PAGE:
Heavy-lift crane vessel
Netherlands-based Heerema Offshore Services’ new-generation self-propelled, semi-submersible crane vessel, named Sleipnir, is being built by SembCorp Marine at its Tuas Boulevard Yard in Singapore. When commissioned in 2019, Sleipnir will be one of the world’s biggest crane vessels.
The vessel is intended to perform installation and removal of subsea equipment, decommissioning services and heavy lifting operations in offshore oil and gas facilities.
Sleipnir will be 220m-long and 102m-wide, and will have a depth of 49.5m and an operating draught between 12m and 32m.
The deck load capacity will be 20,000 metric tonnes (mT), whereas the main deck has a working area of 12,000m² and offers a load capacity of 10mT/m².
With a displacement of 273,700t, the vessel can accommodate 400 people in single and double cabins, equipped with air-conditioning and heating systems.
A helicopter deck, located at the stern of the vessel, is intended to assist lift-off and landing of a single helicopter of type Augusta Westland EH101 or Sikorsky S-92. The heli-deck has a diameter of 28m and is capable of handling loads of 15.6mT.
A bulk loading station, featuring four bulk loading reels, will be installed at the port and starboard sides of the vessel to support hose handling operations.
Three lifeboat stations will be carried on the Sleipnir to assist the vessel in distress. Each station will comprise three DNV OS E-406-standard FF1200 freefall lifeboat systems, fitted with LA1200H and LA1200HO skid launch davits, while each lifeboat can carry up to 70 people.
A 12-point mooring system will be used to provide station-keeping for the vessel at sea. It is made up of fairleads, 12t Stevpris Mk-6 anchors, control system, electric-driven winches, and wire sheaves for holding 1,750m wire rope.
The vessel will incorporate a number of position reference systems, developed by Norwegian firm Kongsberg Maritime, for accurate positioning during offshore installation operations.
The Sleipnir semi-submersible crane vessel is equipped with two heavy-lifting tub-mounted cranes with a capacity to lift 10,000mT each at a working radius of 48m.
The dual cranes will provide heavy lift capacity for the installation and removal of offshore structures, including floating platforms, foundations and mooring systems.
The main hoist can lift 1,000mt of loads to a depth of 1km below sea level and is capable of reaching heights of 129m above the waterline. The auxiliary crane hoist has a lifting capacity of 2,500mT at a radius between 33m and 60m.
The cranes also feature a 200mt whip hoist with a maximum radius of 153m. Additionally, the vessel will have one 70mT pedestal-mounted lattice boom crane, capable of reaching depths of 2km.
The Sleipnir heavy-lift crane vessel will be powered by 12 8MW, tier III-compliant, four-stroke MAN Diesel & Turbo 8L51/60DF engines, which are designed to run on both low sulphur marine gas oil and liquefied natural gas.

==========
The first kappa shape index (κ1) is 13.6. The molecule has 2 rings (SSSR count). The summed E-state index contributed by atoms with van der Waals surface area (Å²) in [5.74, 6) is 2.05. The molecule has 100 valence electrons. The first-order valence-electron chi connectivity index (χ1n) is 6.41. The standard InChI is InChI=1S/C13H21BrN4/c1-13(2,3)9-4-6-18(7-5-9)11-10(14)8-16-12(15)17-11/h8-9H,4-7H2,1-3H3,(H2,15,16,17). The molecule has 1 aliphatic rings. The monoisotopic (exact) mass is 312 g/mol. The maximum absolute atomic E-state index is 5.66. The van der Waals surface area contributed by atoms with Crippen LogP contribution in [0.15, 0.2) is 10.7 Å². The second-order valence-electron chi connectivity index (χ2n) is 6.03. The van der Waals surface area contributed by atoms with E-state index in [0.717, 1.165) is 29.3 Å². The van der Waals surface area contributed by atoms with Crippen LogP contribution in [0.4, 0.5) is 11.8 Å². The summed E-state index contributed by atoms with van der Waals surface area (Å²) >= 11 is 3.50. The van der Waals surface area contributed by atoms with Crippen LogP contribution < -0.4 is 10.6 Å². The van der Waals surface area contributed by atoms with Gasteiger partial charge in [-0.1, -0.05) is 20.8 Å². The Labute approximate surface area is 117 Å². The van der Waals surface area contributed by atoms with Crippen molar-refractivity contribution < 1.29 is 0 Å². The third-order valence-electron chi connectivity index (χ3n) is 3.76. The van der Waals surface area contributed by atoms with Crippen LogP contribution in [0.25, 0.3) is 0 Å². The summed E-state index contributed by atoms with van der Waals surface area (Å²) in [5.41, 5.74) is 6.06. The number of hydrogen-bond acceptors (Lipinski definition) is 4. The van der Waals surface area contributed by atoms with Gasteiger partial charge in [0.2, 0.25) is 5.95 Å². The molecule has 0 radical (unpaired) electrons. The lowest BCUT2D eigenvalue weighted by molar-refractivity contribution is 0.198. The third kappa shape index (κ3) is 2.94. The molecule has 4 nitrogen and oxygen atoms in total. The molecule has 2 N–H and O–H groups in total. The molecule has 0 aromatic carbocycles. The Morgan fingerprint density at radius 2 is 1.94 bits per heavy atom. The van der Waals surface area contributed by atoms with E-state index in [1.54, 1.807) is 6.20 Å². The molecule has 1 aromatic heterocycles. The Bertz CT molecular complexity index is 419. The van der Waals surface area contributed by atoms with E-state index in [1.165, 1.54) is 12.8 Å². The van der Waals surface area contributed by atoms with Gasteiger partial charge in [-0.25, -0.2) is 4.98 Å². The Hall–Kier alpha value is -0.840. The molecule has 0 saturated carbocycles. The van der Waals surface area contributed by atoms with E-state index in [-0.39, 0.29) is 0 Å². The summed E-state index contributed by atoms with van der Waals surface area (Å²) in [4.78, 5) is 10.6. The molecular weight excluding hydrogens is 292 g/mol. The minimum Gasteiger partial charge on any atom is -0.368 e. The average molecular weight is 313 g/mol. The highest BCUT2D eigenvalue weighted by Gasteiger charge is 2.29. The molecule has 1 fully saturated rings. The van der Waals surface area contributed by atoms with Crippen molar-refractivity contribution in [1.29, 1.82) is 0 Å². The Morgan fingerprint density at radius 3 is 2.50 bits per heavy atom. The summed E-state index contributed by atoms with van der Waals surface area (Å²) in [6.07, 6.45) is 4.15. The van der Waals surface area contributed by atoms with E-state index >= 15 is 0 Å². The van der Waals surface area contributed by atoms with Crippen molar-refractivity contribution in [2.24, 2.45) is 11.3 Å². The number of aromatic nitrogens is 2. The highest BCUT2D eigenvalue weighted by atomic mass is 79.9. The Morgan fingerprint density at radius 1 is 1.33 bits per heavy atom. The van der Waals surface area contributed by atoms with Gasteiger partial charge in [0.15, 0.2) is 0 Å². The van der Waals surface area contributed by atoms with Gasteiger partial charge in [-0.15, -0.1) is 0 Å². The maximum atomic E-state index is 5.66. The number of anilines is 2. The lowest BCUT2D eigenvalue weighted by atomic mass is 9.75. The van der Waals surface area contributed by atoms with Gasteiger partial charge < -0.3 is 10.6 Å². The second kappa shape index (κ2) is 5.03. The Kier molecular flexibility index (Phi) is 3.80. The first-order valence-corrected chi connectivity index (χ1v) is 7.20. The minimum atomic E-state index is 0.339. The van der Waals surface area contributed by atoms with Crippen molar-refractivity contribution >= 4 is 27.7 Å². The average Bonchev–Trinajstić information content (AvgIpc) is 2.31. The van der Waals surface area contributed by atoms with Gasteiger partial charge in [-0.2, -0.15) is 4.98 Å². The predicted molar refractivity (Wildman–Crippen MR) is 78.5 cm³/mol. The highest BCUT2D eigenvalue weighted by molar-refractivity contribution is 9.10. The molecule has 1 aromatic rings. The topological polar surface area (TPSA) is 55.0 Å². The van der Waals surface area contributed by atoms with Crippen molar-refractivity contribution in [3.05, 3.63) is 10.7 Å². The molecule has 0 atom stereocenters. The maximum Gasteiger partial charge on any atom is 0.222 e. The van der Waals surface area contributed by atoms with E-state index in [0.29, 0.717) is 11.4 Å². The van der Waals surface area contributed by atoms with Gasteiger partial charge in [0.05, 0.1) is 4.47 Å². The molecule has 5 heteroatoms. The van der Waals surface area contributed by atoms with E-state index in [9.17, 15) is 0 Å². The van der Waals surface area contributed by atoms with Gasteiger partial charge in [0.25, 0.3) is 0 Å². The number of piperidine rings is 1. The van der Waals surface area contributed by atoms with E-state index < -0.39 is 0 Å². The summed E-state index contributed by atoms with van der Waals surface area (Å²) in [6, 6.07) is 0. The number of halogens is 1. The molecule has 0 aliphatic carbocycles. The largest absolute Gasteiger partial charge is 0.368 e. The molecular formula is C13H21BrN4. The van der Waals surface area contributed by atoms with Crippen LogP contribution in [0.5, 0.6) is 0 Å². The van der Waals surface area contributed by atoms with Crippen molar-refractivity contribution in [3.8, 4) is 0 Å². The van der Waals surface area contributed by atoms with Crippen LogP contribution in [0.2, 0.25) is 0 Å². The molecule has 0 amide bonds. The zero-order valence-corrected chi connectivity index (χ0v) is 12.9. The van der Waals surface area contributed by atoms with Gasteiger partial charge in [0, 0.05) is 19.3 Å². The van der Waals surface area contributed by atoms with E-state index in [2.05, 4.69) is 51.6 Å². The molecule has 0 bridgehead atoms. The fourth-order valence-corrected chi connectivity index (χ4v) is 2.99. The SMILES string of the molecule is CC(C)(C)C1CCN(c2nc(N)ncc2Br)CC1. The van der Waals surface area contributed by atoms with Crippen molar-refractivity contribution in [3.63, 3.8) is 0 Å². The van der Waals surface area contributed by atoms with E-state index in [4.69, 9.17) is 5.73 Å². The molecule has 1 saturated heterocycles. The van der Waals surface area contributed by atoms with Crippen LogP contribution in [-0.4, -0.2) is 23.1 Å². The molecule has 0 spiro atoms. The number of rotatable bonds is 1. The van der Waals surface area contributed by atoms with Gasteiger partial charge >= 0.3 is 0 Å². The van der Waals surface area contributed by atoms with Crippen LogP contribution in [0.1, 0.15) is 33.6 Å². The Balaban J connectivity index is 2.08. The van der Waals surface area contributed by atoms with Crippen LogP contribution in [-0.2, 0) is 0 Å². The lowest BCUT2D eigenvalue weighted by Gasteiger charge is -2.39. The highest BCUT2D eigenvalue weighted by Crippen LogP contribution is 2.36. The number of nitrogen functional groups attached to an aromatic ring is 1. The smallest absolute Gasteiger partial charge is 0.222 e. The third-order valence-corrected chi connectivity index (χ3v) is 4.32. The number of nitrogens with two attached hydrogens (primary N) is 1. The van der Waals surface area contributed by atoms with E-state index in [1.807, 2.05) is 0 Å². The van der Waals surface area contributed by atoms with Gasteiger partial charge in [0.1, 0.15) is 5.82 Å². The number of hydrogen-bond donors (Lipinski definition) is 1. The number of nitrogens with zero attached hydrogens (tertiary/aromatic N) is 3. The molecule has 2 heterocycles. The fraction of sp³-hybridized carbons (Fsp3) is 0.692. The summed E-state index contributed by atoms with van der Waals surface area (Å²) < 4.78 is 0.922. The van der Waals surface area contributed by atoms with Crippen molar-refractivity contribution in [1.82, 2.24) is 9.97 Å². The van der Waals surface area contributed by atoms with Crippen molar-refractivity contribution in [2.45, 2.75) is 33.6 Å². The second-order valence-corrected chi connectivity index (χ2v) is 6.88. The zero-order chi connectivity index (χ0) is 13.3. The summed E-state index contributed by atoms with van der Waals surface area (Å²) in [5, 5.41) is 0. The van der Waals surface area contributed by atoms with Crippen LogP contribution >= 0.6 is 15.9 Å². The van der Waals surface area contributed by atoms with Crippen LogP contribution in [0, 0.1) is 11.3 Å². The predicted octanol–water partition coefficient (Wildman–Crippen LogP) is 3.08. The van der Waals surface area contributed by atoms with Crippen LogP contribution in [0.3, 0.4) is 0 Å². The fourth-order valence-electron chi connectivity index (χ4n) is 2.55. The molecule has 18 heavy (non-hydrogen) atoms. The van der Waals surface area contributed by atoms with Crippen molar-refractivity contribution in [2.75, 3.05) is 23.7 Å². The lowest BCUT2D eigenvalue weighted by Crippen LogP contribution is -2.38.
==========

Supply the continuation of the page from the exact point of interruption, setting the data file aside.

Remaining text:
With a combined output of 96MW, the propulsion system will provide a transit speed of 10k.
Eight 5.5MW WST-65U underwater demountable fixed-pitch, variable speed azimuth thrusters, including four retractable type, installed at forward and aft portions of the vessel ensure better manoeuvrability.
Station-keeping will be enabled by the onboard dynamic positioning system, built in accordance with Lloyd’s Register’s IMO Class 3 is the DP (AAA) notation.
The vessel will also feature medium-voltage switchboards, transformers and MV7000 drives.
Huisman Equipment signed a letter of intent for the construction of two 10,000mt cranes for the Sleipnir semi-submersible crane vessel in March 2014.
Sembcorp Marine subsidiary Jurong Shipyard and Heerema Offshore Services signed a letter of intent to build the new crane vessel in March 2015.
A $1bn engineering and construction contract was awarded by Heerema Offshore Services to Sembcorp Marine in July 2015. Steel cutting ceremony of the cranes was held in the same month.
Lloyd’s Register was contracted to class the Sleipnir crane vessel in August 2015. Sembcorp Marine awarded a contract to MAN Diesel & Turbo in October 2015 for the supply of MAN 8L51/60DF engines and selective catalytic reduction systems. In the same month, Sembcorp Marine placed an order with Wärtsilä for eight 5.5MW thrusters.
Harding Safety won a contract to provide FF1200 freefall lifeboat systems with davits in January 2016.
Rolls-Royce received a £8m ($11.3m) contract to deliver a 12-point mooring system for the crane vessel in February 2016.
Palfinger Marine was contracted to supply two bulk loading stations in June 2016, while GE was selected by the builder a month later to equip the Sleipnir vessel with electrical propulsion systems, scheduled to be delivered between September 2016 and May 2017.
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